Since it was first published in 1989, the Street Sheet has given people experiencing homelessness a means to tell their stories in their own words and make additional income by selling copies throughout The City.
A publication of the Coalition on Homelessness, a nonprofit that formed two years earlier in 1987, the newspaper focused on homelessness and poverty-related issues is now preparing to celebrate its 30th anniversary.
The organization works with about 230 registered vendors every month who have experienced or are experiencing homelessness. For many, the supplemental income made by selling Street Sheet allows them to live in residential hotels or in other housing.
“If it wasn’t for the Street Sheet I don’t know where I’d be,” vendor Lawrence Hollins said. “It saved my life. I love them for it.”
Registered vendors are allowed to pick up as many as 100 copies of Street Sheet every weekday morning at no cost. They then sell the newspaper for $2 a copy, accepting both cash and Venmo payments, and keep all proceeds.
Hollins, 58, has worked with Street Sheet on and off since its first year, 1989, and is currently the publication’s lead vendor, selling more copies than anyone else— so much so that Street Sheet staff want him to start teaching others how to sell the paper. He has so many regular customers he can’t remember all their names.
“When I go out there and sell the papers, it’s a woosah for me,” he said, using a slang term for soothing self talk. “It puts a smile on my face.”
Hollins currently lives out of his car, but said between the General Assistance payments he receives from the government and the income he makes selling Street Sheet he’ll be able to put a roof over his head for Christmas.
Street Sheet is published twice monthly, on the first and the 15th day of the month. Vendors are given flexibility in terms of where and when they sell the paper and don’t have set locations or routes, but can be found throughout San Francisco, usually around BART stations and coffee shops.
That flexibility is a big draw for vendors like Michael Goodman. Goodman, 54, has been homeless for more than 15 years, living with physical and mental disabilities in addition to PTSD and type-2 diabetes.
“Selling Street Sheet allows me to be free outside in the fresh air,” Goodman, 54, said. “I get to walk around and clear my head. I have disabilities and PTSD. There are not a lot of jobs you can work as a person with disabilities.”
According to assistant editor TJ Johnston, who has been involved with Street Sheet since 2001, having reporters write about issues they’ve experienced firsthand makes Street Sheet’s coverage of poverty and homelessness stronger than the reporting on such topics found in conventional media.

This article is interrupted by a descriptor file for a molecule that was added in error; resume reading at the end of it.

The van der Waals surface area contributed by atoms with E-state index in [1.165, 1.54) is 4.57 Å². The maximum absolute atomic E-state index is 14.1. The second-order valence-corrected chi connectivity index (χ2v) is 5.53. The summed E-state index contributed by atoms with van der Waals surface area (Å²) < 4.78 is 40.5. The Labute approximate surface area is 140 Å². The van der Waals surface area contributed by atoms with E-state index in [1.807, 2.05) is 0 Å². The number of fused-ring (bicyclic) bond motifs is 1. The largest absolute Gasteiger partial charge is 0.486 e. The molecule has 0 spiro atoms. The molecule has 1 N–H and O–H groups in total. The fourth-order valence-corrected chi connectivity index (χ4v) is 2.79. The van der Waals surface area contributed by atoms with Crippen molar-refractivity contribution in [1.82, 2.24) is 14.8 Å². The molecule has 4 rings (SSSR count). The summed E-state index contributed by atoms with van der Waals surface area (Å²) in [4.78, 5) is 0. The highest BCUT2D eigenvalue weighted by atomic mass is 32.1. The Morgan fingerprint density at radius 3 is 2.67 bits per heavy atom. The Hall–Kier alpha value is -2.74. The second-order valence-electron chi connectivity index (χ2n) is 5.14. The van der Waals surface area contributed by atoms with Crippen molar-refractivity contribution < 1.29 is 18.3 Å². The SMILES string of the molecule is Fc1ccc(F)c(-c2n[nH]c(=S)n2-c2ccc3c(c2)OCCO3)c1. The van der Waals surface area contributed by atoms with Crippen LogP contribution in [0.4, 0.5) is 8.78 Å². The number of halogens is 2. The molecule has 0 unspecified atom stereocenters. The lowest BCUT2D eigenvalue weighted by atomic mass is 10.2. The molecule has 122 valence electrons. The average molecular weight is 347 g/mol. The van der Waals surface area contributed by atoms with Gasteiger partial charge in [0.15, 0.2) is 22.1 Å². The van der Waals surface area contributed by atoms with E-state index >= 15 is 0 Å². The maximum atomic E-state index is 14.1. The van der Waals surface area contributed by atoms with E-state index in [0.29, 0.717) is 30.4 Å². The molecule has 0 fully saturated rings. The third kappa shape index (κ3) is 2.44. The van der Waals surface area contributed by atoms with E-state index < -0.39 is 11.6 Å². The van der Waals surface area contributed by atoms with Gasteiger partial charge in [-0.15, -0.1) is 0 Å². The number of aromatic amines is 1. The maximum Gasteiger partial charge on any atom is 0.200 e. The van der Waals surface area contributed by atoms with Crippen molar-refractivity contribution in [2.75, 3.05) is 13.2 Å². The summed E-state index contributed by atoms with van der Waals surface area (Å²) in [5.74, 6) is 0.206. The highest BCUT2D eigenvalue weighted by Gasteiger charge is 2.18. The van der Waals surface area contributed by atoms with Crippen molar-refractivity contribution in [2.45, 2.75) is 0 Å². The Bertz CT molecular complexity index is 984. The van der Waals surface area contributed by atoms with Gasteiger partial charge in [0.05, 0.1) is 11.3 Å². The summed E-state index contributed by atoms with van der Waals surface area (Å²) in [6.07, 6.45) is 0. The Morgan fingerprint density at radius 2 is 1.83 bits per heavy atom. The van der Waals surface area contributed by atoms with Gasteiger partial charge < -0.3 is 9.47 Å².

“The media in general, particularly mainstream media, kind of appoints as experts on any given topic people who are government officials or academics … while making a distinction that people who are directly impacted by those issues are ‘advocates’ … without acknowledging their own lived experience and their own expertise,” Johnston said. “Street Sheet pretty much believes that people who are homeless or who have had some sort of housing insecurity [are] experts.”
Editor-in-chief Quiver Watts agrees.
“A lot of times, the people who are publicly speaking out about homelessness are people that don’t really understand what they’re talking about because they haven’t lived it,” Watts said. “The people who end up writing for and working with Street Sheet often have perspectives on what policies would be most effective, [perspectives] that somebody who hasn’t spent the night on the street wouldn’t totally understand.”
These perspectives include knowing the ins and outs of being on a shelter waitlist, applying for Supplemental Security Income without an ID, having one’s belongings trashed during city-sanctioned encampment teardowns and enduring the biting cold of winter, to name just a few.
“I think a lot of people in San Francisco think that [homeless] people are service-resistant, that they just don’t want shelter, but the reality is that we have thousands of people who are waiting to get into a shelter and not enough beds for people,” Watts said. “So we keep the shelter waitlist number in our paper every issue so people can stay up to date with the scarcity of resources that are being offered to people on the street.”
Currently, that number is at around 1,400 people.
As the publication of a 501c3 nonprofit, Street Sheet has survived the last 30 years through support and contributions from individuals and organizations, and by being “extremely scrappy” and “a huge volunteer effort,” according to Watts.
“Probably the biggest accomplishment that we’ve had so far is that we’ve been continuously able to publish for 30 years,” Johnston said. “That’s both a blessing and a curse. It’s a blessing that we’ve been able to survive and live by our mission. It’s a curse that the circumstances that necessitate a Street Sheet — it’s a curse that it’s still needed, that we still have homelessness.”
As long as there is homelessness, Street Sheet will be there. Still, its editors are optimistic that one day it will end.
“Ideally, if I look at what I want in the next 30 years, we’re working to put ourselves out of a job,” Watts said. “I don’t want there to be homelessness in 30 years, and if we’re successful there will be no need for a paper like ours.”
Street Sheet is celebrating its 30th anniversary with a party at its 280 Turk St. office on Dec. 12. The free event goes from 5:30 to 8 p.m. and will feature an open mic, light dinner and refreshments.